"I don't see it being a viable [solution to food-safety concerns] right now," said Ron Cox, the meat merchandiser at the Seattle-based Puget Consumers Co-op. "I don't know how anyone could promote it because of the stigma [attached to it].

"I don't think it's going to catch on real quick," Cox continued. "We are not going to go out of our way to bring it in."

"I am definitely not going to carry it," said Theo Weening, the Mid-Atlantic region meat and poultry coordinator for Whole Foods Market, Austin, Texas. "I tried some irradiated meat and it tasted and smelled different," Weening added.

After the FDA announcement, Whole Foods managers immediately put up signs in their meat departments alerting customers to the FDA's approval of irradiation and what it means. The information was provided to Whole Foods by Denver-based natural-beef supplier Coleman Natural Meats.

After offering an explanation of irradiation, the informational bulletins went on to explain that Coleman had no intention of irradiating its meat products because, it said, "We believe that wholesome, safe, high-quality product can be produced without having to rely on irradiation."

Weening said of the communications alert, "It's in all the stores and it has been generating a lot of interest. People are really worried about it." He noted he'd gotten a lot of phone calls from shoppers.

While Whole Foods will not carry irradiated products, however, Weening said he does not see the development as a negative for his business. "I think the [FDA's] approval is going to push our product more," he said. "Sales on natural meats have been going up."

"I doubt I would carry it," said Suann Suggs, the general manager of Norman Bros. Produce, Miami, a single-unit 6,000-square-foot store where produce accounts for roughly 70% of the store dollar and natural foods are a strong draw. "I don't think there would be much consumer interest here. Our customers are not pleased with irradiated anything."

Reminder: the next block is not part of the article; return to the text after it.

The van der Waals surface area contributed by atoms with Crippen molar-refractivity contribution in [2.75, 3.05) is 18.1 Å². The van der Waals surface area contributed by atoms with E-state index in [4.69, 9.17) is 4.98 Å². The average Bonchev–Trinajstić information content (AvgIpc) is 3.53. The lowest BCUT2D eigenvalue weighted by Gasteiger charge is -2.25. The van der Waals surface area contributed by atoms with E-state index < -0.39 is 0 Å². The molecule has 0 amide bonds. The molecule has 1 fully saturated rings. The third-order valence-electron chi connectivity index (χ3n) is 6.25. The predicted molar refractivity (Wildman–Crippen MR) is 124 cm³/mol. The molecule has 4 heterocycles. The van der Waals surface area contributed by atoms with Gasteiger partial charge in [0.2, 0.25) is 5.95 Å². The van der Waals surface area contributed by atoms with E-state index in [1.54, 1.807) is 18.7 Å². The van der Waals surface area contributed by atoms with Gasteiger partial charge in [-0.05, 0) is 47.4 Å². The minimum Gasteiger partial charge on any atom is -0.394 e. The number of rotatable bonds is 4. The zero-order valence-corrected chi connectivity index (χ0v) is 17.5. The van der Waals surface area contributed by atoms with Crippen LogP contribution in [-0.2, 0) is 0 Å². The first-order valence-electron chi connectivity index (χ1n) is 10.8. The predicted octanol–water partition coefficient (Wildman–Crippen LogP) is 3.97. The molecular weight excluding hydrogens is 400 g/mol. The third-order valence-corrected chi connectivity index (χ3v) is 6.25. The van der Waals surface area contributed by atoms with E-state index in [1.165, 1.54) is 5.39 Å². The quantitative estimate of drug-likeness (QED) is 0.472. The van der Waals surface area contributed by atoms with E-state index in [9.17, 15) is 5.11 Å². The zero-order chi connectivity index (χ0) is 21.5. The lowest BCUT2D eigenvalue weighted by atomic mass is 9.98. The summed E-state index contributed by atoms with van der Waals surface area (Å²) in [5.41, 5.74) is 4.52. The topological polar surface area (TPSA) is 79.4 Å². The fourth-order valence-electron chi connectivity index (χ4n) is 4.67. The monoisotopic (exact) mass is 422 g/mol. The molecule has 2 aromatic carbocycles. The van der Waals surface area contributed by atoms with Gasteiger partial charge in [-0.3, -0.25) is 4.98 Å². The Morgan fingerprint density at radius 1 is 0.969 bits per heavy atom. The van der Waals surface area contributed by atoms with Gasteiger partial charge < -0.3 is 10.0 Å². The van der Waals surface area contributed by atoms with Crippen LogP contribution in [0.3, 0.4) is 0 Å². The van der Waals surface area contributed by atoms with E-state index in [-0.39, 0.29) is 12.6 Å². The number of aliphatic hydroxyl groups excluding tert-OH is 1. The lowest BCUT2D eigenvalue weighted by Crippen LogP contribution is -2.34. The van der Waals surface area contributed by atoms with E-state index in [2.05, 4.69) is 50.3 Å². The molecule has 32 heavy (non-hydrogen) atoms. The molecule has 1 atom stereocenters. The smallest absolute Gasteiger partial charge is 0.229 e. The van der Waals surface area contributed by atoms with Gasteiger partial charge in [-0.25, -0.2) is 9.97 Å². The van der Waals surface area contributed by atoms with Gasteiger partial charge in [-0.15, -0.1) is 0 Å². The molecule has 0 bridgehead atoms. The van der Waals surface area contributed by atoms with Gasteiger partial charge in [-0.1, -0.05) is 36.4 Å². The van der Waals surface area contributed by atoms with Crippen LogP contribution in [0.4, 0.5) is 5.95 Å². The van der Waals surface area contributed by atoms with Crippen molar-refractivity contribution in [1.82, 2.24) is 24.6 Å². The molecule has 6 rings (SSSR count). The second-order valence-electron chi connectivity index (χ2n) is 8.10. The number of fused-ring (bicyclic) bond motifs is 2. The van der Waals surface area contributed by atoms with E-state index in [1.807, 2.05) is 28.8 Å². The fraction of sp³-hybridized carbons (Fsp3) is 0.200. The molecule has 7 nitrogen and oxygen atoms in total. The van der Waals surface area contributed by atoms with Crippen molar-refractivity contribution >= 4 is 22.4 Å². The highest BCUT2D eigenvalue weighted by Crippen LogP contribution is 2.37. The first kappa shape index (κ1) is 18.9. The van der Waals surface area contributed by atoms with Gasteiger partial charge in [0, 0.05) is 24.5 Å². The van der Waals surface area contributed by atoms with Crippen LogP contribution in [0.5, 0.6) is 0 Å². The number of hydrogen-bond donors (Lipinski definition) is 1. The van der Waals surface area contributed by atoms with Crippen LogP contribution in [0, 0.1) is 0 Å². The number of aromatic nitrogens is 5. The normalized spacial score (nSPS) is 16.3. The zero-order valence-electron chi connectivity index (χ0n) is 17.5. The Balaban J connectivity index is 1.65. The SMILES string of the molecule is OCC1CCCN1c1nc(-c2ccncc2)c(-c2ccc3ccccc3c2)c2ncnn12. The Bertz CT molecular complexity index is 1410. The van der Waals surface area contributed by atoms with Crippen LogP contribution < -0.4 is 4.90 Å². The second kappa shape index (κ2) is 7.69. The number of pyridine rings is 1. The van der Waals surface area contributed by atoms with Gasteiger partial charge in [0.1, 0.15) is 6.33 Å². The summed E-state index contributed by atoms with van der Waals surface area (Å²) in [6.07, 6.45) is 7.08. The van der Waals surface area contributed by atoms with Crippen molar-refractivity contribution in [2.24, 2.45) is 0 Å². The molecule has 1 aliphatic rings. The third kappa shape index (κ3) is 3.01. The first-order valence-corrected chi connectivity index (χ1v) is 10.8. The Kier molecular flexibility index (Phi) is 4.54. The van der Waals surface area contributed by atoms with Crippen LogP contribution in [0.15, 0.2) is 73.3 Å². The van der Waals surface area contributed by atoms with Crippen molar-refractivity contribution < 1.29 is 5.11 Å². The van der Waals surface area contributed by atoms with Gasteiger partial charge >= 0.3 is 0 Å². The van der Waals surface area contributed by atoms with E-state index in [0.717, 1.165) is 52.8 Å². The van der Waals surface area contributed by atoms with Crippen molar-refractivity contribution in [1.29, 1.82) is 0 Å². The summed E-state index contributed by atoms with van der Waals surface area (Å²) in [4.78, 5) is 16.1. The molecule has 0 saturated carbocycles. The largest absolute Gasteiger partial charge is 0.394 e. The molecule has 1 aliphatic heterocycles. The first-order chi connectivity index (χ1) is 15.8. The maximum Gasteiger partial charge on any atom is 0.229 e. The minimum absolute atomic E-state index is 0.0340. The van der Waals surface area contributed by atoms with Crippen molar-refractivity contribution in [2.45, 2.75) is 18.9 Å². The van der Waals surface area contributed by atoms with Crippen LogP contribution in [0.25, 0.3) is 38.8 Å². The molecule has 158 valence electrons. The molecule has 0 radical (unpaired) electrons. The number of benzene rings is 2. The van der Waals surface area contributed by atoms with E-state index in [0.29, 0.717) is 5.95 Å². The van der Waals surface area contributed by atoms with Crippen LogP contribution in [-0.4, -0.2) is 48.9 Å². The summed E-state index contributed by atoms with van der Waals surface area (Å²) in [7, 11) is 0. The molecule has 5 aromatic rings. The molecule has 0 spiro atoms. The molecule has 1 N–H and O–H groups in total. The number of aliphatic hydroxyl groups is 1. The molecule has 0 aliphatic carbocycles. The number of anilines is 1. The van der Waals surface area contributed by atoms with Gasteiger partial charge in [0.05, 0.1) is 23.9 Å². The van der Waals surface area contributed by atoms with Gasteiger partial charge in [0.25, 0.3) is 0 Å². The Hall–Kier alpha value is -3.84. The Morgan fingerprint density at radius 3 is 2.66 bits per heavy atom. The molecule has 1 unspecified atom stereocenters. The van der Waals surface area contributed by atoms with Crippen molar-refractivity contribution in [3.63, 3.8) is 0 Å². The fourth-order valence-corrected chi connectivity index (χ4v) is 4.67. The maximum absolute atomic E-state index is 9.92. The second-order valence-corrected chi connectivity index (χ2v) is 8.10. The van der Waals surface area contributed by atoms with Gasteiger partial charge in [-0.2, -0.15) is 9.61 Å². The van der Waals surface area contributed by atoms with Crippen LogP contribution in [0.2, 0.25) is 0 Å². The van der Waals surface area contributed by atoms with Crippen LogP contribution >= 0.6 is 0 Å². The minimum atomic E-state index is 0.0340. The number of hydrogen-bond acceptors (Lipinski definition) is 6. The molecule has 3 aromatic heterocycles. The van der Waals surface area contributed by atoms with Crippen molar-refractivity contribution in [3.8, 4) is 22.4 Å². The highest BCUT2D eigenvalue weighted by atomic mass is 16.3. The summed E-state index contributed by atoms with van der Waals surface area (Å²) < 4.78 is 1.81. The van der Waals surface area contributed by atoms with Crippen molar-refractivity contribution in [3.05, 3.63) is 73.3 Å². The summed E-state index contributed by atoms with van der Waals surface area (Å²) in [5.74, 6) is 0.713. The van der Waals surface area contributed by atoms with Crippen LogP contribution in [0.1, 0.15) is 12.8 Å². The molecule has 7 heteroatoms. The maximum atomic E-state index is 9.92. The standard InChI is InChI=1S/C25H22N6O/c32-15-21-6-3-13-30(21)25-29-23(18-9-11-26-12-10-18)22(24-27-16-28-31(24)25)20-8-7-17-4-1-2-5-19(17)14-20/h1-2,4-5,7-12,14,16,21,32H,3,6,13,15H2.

Even Carrot Top's Corrigan said the FDA approval wasn't likely to change the opinions of consumers who already had doubts about the safety of the process.

To Kober, such a situation means "What we do in terms of [consumer] education is critical."

Although it already has the FDA's approval, the process of actually making irradiated meat available on store shelves may be a lengthy and complex one.

"I would be surprised if you see anything in the full-blown form in less than the next four to five years," said Kober.

Corrigan thought the timeframe was much shorter. He said the six-to eight-month time lag between when irradiated poultry was approved by the FDA and made available for sale could be used as a benchmark for meat.

Whenever it appears, many retailers agreed, the first cut of meat to be irradiated is likely to be ground beef.

"Ground meat is where it's going to start because that's where the biggest problem is," said Kober.

"Ground beef really screams for it," Corrigan commented, while the need to irradiate other whole-muscle cuts of meat is probably not so great.

Before any of these questions are answered, however, "We will need to wait until a major packer is willing to get behind it," noted Kober. He said when that would occur would depend on how high a priority on packers' lists implementing irradiation actually is.

Although Corrigan said Carrot Top would carry irradiated meat, the quality stocked "would depend on the supply we can get."

Some retailers interviewed expressed doubts as to how much choice they would actually have -- once irradiation was being used by their packers -- about carrying irradiated products.

"If our packers are doing it, then they will do it to all the meats," said Milton Lister, director of meat purchasing at Key Food, Brooklyn. "Seventy-five percent to 80% of meat comes from big packers. What am I going to do, tell them I don't want it?"

"As long as they leave [retailers] a choice, I don't think you are going to see a lot of it on the market," said the PCC's Cox.